Clarification of DISCOVAR input requirements

DISCOVAR takes as input read pairs from fragments of size 400-500 bp, with some larger and some smaller. The blog and manual contained references to fragments of size 700 bp, which were outdated, and have now been removed. Note that the protocol yields a wide size distribution, including some large fragments.

Understanding DISCOVAR output

A DISCOVAR de novo assembly is a graph. A typical assembly consists almost entirely of linear stretches, typically like this


which we call ‘lines’, and providing a rich data type that captures polymorphism and other important features. Further, with some loss of information, these lines may be ‘flattened’ into standard contigs. We have added a tutorial explaining how these data types are available as part of the DISCOVAR output. We are also interested in hearing your thoughts regarding the utility of these output types and others that might be useful to you.

HiSeq 2500 data quality

We have been asked what our DISCOVAR input data looks like, and the best way to answer this question is with some examples. We don’t claim that these data are necessarily representative, but they do illustrate what we are able to generate here at the Broad Institute.

DISCOVAR performance tips

Are you getting the most out of your hardware when running DISCOVAR?
Take a look at our Computational Performance tips – they could help you get more bang for your computational buck!

DISCOVAR is a heavily multithreaded and memory intensive tool that will push your machines hard. Configuring your hardware to get the best performance isn’t straightforward, but with the right settings you may see significant improvements. After much experimentation and investigation, and with help from fellow DISCOVAR users, we have prepared a set of tips. We’ll continue to add and update them as we learn more, and we would like to hear about your experiences via our forum.

Cleaner assemblies

Revision 46631 contains a number of algorithmic improvements. In particular there are now less ‘false’ bubbles in assemblies.  These arise particularly in assemblies at high (> 60x) coverage, as one might have e.g. for a bacterium.  These bubbles have substantial support on both branches but examination of the quality score distributions of the read bases associated with both allows DISCOVAR to kill off one branch.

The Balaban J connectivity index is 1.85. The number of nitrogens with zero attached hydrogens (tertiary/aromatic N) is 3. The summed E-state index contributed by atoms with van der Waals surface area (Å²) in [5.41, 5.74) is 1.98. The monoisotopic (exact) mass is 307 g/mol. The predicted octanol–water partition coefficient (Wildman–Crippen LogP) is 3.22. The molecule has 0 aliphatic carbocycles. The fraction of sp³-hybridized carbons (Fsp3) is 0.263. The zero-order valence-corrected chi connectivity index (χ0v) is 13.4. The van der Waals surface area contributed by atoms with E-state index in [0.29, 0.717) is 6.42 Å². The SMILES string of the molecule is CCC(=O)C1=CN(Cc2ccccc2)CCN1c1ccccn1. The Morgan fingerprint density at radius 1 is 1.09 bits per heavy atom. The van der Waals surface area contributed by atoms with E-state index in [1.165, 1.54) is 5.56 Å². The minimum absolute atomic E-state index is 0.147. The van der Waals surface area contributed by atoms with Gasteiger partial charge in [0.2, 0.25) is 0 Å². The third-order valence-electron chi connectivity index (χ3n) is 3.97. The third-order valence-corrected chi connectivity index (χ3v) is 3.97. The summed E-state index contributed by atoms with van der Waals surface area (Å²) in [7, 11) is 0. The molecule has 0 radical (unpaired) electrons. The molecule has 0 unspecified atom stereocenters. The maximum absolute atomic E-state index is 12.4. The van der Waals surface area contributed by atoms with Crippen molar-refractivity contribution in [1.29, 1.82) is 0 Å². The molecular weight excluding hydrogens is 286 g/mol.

Choosing the right hardware

Would you like to help us benchmark servers?

We are contemplating server purchases and would like to get the most bang for our buck. We imagine that some of you are in the same situation. Therefore, to share intelligence, we are creating a table that shows DISCOVAR performance stats, along with server configuration information. Please take a look at the current benchmark table, which we will continue to update as we get more results. Better yet – why not participate by benchmarking your systems and sharing the results with us.

Assessing assembly methods

For purposes of assessing our assemblies and variant calls, we generated some NA12878 clone reference sequences.  We believe that these data will be of interest to the community and have therefore decided to make them available to all. These clone sequences and the raw data used to generate them can be found on our FTP site.

The sequences were obtained by randomly selecting ~100 clones from an NA12878 Fosmid library.  Two pools of ~50 each were created, then sequenced by MiSeq (250 bases) and PacBio (~3000 bases).  There are also some jumps.

We completely assembled 103 clones, without ambiguity, in some cases with manual intervention.  Cloning vector has been removed.  There are a small number of additional clones in the pools, not included in the assemblies, including a few that had low coverage, some EBV, and some centromeric sequence.

This is version 1.0 of the set.  We believe that the error rate on the clones is very low, however we are carrying out laboratory validation and will roll out updated versions as the results come back.

This work is supported by NHGRI grants.